So far, the 2013-14 season hasn’t exactly been smooth sledding for the Northeastern Huskies.
After Wednesday night’s 72-64 loss to Harvard in the home opener, Northeastern is just 2-6. But there are signs that the Huskies are better -- maybe much better -- than the record reflects.
Bill Coen’s team has played the 27th toughest schedule in the country -- and second toughest in the Colonial Athletic Association, behind only Drexel -- to date, and five of Northeastern’s six losses have come by single-digit margins. The only loss to come by more than nine points was a 13-point loss on the road against VCU, not exactly a pushover under coach Shaka Smart.
“This is by design,” Coen said after Wednesday’s loss. “We want to go out and play the best, we want to make sure we’re improving and working hard, and really identifying the things we need to improve upon.
“I’ve got a great group of kids in that locker room. They’re frustrated that the wins aren’t coming but they understand, you know, that this is a process.”
They also understand that they’re playing this season down three All-CAA performers from last season’s CAA regular-season champions: Jonathan Lee and Joel Smith graduated and Quincy Ford will miss the rest of the 2013-14 season after undergoing back surgery this week.
Against the Crimson, Coen got big performances from his frontcourt of Reggie Spencer (16 points, six rebounds) and Scott Eatherton (17 points, 11 rebounds -- his sixth double-double of the season). The duo competed hard, quickly getting Harvard’s Kyle Casey and Steve Moundou-Missi into foul trouble.
Unfortunately the Huskies were unable to convert that into an advantage, Eatherton in particular struggling from the free throw line (just 3-for-11 on the night).
“When you come down, you’re running good offense, you’re maneuvering the ball around the court, you’re getting it where you want it to go, you’re being aggressive, you’re getting fouled, you’re getting their frontcourt in foul trouble and then we don’t take advantage at the foul line [it hurts],” Coen said. “Once we learn how to bring that to the game, it’s gonna make us a different basketball team.”
Though fans may be getting antsy, the eighth-year coach is taking a broader view of the rough start.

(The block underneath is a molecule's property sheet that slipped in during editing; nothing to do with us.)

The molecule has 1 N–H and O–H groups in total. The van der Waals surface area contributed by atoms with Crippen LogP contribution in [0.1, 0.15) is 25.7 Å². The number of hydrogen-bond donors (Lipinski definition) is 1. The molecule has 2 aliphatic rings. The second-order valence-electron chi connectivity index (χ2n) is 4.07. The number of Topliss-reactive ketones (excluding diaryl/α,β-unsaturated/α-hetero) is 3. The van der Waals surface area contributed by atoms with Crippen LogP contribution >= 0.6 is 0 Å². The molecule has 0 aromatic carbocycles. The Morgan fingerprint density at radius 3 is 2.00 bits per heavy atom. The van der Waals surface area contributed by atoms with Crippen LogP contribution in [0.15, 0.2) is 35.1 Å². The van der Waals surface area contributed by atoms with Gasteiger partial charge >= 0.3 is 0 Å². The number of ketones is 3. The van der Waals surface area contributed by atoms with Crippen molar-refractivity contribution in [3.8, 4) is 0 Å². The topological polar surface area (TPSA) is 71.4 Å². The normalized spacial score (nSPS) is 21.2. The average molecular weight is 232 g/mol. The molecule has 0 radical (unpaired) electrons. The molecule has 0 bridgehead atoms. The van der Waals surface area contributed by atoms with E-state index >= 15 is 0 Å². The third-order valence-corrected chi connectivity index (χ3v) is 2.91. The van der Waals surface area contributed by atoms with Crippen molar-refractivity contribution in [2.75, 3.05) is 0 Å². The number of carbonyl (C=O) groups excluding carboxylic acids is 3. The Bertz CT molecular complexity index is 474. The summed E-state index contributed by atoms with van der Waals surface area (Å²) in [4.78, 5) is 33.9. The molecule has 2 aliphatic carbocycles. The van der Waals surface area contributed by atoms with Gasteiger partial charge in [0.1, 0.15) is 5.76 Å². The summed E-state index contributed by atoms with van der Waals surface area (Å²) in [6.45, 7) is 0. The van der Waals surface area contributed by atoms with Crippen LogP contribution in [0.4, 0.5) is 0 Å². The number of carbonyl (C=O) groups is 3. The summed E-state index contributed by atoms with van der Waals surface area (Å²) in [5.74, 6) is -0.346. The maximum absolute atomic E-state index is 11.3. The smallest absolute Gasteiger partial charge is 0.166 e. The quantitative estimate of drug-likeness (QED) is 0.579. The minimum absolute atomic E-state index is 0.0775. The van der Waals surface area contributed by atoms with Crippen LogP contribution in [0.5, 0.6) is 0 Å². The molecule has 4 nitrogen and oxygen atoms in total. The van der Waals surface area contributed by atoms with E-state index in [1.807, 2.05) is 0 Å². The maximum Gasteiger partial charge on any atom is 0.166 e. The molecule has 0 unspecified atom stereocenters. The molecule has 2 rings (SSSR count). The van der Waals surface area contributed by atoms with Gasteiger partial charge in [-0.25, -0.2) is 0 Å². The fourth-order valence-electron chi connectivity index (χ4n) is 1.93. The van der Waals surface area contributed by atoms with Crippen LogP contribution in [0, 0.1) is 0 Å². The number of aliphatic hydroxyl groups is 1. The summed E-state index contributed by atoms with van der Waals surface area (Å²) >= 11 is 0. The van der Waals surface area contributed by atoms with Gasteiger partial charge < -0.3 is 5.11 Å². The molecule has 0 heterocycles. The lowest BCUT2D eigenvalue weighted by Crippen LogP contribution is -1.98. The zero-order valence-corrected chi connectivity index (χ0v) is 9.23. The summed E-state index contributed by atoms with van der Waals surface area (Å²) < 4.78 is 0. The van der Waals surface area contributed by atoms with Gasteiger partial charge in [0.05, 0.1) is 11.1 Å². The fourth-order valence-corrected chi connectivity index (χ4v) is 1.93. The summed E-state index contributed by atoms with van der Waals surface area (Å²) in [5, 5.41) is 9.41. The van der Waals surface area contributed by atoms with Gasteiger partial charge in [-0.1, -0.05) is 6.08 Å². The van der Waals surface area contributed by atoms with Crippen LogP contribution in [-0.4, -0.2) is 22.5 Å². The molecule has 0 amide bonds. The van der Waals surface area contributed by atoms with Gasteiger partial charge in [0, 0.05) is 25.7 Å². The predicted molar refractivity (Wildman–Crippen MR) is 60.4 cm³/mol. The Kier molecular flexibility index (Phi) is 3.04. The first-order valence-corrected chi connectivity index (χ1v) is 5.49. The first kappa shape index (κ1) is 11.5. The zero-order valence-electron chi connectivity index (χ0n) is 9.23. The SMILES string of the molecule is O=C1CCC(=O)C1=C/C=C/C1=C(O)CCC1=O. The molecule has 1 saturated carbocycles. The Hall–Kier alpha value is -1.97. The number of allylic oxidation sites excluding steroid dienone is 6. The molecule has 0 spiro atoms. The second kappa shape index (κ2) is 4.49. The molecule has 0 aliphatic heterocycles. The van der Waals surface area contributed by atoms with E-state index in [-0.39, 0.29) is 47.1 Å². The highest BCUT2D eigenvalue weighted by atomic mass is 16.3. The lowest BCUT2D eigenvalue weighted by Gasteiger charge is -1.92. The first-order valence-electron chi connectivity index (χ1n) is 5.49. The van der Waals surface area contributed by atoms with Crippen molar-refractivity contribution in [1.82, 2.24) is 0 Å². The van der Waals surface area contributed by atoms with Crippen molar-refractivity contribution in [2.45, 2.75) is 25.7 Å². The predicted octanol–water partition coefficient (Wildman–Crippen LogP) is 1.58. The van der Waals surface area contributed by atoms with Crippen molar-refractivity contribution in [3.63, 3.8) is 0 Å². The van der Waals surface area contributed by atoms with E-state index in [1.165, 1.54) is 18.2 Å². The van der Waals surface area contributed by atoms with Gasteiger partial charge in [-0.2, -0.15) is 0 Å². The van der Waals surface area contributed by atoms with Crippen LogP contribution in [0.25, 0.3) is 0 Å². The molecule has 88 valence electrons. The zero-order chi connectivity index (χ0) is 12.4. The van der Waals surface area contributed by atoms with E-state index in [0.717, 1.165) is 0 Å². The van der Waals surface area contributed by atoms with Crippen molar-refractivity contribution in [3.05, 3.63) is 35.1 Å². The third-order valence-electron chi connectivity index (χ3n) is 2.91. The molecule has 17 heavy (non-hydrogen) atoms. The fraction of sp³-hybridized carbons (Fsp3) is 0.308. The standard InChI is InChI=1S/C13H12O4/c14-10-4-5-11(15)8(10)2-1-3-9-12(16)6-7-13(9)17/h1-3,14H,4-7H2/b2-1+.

“I have the long-term vision in mind, so it’s a little easier for me,” he said. “I know last year’s team was a championship team in the CAA and we really didn’t start jelling until January. ... Once we get through exams here and get some time to focus on practice and take that next step, I think we’re gonna be in great shape.”
The 6-foot-8, 219-pound Eatherton, a transfer from St. Francis (Pa.), is one of the national leaders in double-doubles. David Walker has nearly doubled his scoring average from his freshman season (12.3 PPG in 2013-14, up from 6.2 PPG in 2012-13) and freshman point guard T.J. Williams has made plays and scored in double figures in three of his first eight college games.
As this group finds its way, there’s no shame in falling short against teams like VCU and Harvard.
“You’re essentially playing an NCAA team,” Coen said of Harvard. “That’s your measuring stick. That’s where you all want to go. We’re not there, but we’re not far. Our charge is to stay positive, keep improving each and every day and make sure we keep challenging ourselves against those watermarks.
“We have a UAB coming into this building on Saturday that just beat North Carolina. It’s gonna be another challenging test and a great test and our kids are looking forward to it.”
Bumpy ride and all, Coen and his Huskies are determined to enjoy the journey.
Jack McCluskey is an editor for ESPN.com and a frequent contributor to ESPNBoston.com. Follow him on Twitter @jack_mccluskey.